If you haven’t already, I strongly urge you to share your comments with the FAA on the Federal Register regarding their Remote ID proposition.
There are many issues with this proposed legislation that I have pointed out in this post. I have already reached out to my local Congresswoman expressing my dissatisfaction with this proposal, its violation on privacy, and its inefficiencies in handling drone airspace. You can read the questions I asked on the Federal Register here or you can read below. I highly recommend you politely share your thoughts on the Register as well since the FAA will be reviewing all the comments for the proposed regulations on the Federal Register here.
As a Part 107 Pilot, I have the following concerns with the proposed regulations:
1. Drones on the market today are very expensive, running drone pilots thousands of dollars and are built to last several years. The FAA is burdening pilots with subscription costs and the possibility of needing to buy newer, more expensive drones. The proposed regulations make older ones obsolete – what will the FAA propose to keep older drones still functional for Commercial Flying after the regulation is passed?
2. What happens to drones flying commercially in areas without an internet connection?
3. Drone pilots are currently following FAA rules because they’re easy to follow and implement and make sense to those flying them. Does the FAA understand that this heavy restriction on drone use will only encourage rogue drone flying in the future? How does the FAA plan to track older drone models that aren’t equipped with Remote ID technology? Is the FAA capable of “grounding” drones that do not have Remote ID technology? How does the FAA plan to enforce these rules without increasing the cost on taxpayers?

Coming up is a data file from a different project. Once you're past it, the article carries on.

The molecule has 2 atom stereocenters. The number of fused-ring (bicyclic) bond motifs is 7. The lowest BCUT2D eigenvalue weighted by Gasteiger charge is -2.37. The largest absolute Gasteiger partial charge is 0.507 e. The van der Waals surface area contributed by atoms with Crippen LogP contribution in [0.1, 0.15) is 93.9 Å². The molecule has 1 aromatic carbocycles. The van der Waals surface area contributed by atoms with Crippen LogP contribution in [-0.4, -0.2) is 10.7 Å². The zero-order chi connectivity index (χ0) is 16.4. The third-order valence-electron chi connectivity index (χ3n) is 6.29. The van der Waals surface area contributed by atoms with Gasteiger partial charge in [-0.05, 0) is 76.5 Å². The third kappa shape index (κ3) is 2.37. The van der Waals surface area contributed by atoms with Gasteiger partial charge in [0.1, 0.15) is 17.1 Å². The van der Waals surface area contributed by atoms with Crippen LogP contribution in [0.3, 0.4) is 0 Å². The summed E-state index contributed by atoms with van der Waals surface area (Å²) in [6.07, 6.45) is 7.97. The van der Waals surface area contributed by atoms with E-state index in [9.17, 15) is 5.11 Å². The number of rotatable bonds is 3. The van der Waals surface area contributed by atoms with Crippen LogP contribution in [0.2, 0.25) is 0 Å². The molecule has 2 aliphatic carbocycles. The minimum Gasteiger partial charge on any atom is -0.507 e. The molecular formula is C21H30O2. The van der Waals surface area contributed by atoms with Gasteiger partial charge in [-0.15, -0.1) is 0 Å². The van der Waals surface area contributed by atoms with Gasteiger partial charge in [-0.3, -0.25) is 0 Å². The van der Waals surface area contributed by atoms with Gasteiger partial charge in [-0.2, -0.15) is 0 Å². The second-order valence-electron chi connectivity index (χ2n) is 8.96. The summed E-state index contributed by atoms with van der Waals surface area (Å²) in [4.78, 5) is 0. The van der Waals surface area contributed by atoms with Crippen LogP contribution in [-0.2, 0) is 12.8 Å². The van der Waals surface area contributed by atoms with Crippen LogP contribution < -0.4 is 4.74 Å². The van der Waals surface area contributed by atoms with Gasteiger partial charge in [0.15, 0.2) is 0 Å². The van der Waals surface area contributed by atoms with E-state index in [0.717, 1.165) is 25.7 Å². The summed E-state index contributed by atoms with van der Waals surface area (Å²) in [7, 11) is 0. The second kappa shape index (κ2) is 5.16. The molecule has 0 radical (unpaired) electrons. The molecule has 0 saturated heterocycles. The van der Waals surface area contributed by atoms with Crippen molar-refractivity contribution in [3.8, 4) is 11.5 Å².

4. Consolidating hobbyists to “FAA Recognized Identification Areas” will actually pose a greater safety risk as the FAA is increasing drone traffic density to these designated areas whereas in the past, drone pilots have been spread out when flying recreationally. What is the solution to this proposed safety risk?
5. Increasing the amount of WiFi or radio signals around a drone runs the risk of losing communication with it. In fact, many drone manufacturers highly recommend keeping your cell phone on “Airplane Mode” while operating a drone so that external WiFi and cell signals do not interfere with the connection between the pilot’s controller and the drone itself. The implementation of Remote ID would force drones to have additional internet connections that could potentially interfere with the signal strengths between controllers and the drones. A drone losing signal can uncontrollably “fly away” and crash, thus posing a safety concern to the general public and other aircraft operating in the airspace. What is the FAA doing to mitigate this risk, especially when drones are flying beyond Line of Sight?
Thank you for taking the time to consider these issues.